He is forever linked to the radical Black Panther Party of the 1960s and '70s. But Warren Kimbro would rather be known as "a guy who made some mistakes, turned his life around, and learned to help other people."
The Black Panthers began as an effort to monitor police behavior. It grew into a political organization advocating such things as black exemption from the draft and arming the black community.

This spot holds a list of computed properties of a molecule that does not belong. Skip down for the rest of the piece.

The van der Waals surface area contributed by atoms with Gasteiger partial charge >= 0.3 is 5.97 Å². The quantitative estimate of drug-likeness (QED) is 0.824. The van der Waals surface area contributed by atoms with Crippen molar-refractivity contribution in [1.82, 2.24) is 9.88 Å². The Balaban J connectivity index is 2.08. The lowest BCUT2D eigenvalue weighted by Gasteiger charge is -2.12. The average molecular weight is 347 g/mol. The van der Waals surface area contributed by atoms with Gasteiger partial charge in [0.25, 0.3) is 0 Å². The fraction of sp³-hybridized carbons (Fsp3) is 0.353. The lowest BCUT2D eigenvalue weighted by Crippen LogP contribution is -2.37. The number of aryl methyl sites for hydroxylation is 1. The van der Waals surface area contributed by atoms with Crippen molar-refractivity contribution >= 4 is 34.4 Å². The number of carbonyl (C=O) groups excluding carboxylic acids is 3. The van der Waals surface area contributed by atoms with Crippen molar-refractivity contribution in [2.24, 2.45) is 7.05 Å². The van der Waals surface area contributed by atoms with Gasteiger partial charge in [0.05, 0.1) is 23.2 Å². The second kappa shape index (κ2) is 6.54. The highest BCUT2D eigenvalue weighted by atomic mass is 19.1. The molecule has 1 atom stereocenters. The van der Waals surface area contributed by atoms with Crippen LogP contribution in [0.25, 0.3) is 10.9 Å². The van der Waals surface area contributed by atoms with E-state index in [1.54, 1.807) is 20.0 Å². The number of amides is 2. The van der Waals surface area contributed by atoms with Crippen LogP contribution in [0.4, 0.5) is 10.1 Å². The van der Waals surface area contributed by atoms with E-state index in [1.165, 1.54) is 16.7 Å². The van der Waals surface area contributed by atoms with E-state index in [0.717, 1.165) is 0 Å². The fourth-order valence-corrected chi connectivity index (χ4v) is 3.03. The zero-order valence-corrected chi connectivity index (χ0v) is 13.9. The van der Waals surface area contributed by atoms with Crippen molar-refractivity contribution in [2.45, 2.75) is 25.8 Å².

Alex Rackley, a New York Panther, fell under suspicion as an informant in 1969. He was tortured and killed.
Mr. Kimbro and 13 other Panthers were tried for the crime. Kimbro served 4-1/2 years of a murder sentence.
From prison, he was accepted to a graduate program at Harvard. He later became an assistant dean at what is now Eastern Connecticut State University.
Today, Kimbro directs Project More, a halfway house and prison-alternative program in New Haven, Conn. "There is no hole too deep," Kimbro said in a phone interview. "If you really want to make things right, people will support you and help you."
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